Peridot has been written about extensively throughout history. In ancient times, Peridot stones were used for talismans featuring carved donkeys for spiritual enhancement and carved vultures for controlling the four winds and evil spirits. Ancient Egyptian papyrus scrolls record the mining of Peridot as early as 1500 B.C. on Topazo Island, now called St. John’s Island, in the Egyptian Red Sea. The island’s exact whereabouts became a mystery for several centuries until being rediscovered in 1905 because navigators found it difficult to find it as it was often shrouded in an impenetrable thick fog.
Legend says that royal patrols that guarded the entire island were to execute trespassers while protecting the miners from thieves. The miners would work these mines for the Pharaoh’s burial treasury during all hours of the day and night. It was said that the Peridot crystals would radiate in the darkness of night by the light of the lamps they carried. The miners would mark the spot where they saw the glowing gems and then return to retrieve them the next morning.
In the Middle Ages, European emissaries brought back large quantities of Peridot stones from their travels to foreign lands and decorated their churches and robes with them. One of these large Peridot gems adorns the shrine of the Three Holy Kings in the cathedral at Cologne, and for centuries was believed to be an Emerald but has recently been identified as Peridot. Peridot, also known to ancient Hebrews, is listed in the Bible as one of the stones used in Aaron’s breastplate and as one of the layers in the foundation of the city of New Jerusalem.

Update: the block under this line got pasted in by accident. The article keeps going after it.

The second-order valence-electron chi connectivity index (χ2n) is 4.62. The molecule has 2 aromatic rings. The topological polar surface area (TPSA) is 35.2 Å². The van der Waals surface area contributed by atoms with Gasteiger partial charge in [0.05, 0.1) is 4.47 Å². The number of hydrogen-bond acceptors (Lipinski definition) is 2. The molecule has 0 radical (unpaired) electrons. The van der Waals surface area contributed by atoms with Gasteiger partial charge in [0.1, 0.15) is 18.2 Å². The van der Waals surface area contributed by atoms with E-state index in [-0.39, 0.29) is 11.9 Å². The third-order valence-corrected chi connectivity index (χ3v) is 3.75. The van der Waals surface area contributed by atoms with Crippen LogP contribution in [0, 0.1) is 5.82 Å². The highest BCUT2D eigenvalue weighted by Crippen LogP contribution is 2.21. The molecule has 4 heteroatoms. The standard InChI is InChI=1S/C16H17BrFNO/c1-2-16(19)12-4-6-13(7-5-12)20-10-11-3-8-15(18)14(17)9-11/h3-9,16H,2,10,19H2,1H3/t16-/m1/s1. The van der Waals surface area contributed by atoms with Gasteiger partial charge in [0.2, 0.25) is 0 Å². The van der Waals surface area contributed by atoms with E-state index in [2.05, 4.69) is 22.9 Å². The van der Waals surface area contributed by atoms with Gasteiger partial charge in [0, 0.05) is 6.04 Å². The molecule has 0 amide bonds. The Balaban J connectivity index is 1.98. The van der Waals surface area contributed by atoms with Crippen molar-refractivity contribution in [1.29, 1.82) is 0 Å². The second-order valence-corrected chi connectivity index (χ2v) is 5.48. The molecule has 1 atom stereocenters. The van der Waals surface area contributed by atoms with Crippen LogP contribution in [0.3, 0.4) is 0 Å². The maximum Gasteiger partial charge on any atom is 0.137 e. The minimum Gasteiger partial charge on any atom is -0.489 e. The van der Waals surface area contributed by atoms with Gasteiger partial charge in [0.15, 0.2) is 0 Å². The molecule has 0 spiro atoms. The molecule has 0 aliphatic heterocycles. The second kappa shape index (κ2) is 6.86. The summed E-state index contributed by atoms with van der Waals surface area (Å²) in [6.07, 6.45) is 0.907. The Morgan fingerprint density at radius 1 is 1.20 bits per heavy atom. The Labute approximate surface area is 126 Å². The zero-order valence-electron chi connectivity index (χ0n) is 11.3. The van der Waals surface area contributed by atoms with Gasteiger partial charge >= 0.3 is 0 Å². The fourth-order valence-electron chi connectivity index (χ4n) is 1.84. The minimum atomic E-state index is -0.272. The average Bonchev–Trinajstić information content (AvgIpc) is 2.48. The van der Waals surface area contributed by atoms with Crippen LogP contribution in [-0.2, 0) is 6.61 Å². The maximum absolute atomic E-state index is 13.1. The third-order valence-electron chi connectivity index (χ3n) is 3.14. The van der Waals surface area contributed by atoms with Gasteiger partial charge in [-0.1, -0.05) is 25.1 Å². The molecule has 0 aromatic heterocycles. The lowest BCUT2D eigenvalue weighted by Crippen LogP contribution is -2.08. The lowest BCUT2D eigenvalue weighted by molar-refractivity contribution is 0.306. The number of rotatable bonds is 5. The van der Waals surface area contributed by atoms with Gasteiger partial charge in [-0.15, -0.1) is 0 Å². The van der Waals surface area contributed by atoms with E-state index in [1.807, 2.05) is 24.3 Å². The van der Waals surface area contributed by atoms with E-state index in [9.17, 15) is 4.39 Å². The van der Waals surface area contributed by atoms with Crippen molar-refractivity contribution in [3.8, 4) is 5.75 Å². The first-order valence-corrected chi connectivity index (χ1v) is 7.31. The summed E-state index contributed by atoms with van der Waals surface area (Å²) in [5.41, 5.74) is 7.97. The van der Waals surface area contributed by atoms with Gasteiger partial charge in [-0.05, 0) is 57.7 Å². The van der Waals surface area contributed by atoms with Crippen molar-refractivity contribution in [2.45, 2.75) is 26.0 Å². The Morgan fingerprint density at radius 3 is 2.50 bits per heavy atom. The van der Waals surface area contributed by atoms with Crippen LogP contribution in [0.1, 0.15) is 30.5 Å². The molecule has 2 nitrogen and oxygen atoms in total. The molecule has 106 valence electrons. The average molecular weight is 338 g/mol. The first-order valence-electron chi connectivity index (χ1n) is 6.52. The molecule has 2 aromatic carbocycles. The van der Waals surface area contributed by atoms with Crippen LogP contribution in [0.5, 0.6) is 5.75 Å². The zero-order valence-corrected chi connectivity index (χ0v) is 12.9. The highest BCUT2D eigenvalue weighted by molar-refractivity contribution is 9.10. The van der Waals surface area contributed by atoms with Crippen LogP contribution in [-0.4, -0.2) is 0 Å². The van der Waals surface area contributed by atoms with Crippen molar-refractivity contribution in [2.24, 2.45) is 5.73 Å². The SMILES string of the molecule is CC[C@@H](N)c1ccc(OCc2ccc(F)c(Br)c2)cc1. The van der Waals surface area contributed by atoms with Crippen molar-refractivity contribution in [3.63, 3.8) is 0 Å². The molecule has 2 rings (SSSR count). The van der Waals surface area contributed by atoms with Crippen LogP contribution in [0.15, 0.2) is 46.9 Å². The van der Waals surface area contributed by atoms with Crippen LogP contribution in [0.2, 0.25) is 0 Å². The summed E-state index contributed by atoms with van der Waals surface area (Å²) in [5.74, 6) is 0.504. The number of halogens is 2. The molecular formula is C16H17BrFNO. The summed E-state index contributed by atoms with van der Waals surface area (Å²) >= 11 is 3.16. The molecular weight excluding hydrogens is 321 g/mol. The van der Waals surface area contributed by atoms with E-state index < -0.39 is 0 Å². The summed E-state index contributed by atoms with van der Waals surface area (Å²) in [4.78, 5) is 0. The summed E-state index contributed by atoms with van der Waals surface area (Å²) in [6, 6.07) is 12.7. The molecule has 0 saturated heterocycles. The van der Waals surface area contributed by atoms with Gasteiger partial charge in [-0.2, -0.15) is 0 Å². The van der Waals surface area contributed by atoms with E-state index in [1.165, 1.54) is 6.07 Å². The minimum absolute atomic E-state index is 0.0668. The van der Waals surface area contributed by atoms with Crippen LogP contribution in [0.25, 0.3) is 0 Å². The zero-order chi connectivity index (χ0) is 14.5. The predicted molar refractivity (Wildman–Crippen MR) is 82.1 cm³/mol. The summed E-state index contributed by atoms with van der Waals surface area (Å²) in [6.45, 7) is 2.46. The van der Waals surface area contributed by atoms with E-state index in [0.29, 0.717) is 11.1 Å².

Peridot is not only terrestrial, but it has also fallen to Earth from celestial bodies. Although many different gems can be found in meteorites that have fallen to earth, the galaxy-traveling Peridot is the only one that is found in sizes large enough to be made into jewelry. These gem-carrying meteorites are called Pallasites, and the Peridot found in them is given a special name too, Moldavite. One such Pallesite crash is believed to have occurred 14.8 million years ago and was not discovered until 1749 on a desolate hilltop in Siberia. This fallen meteorite contained many pieces of beautiful, heaven-sent Peridot crystals big enough to be used in jewelry, but the gemstone itself was not discovered as such and named until 1787 after the town Moldauthein in Bohemia where it was found by A. Dufrenoy.
In scientific communities, it is also believed that Peridot crystals played a large role in the creation of the moon, and that they now comprise a large portion of the moon’s mantle.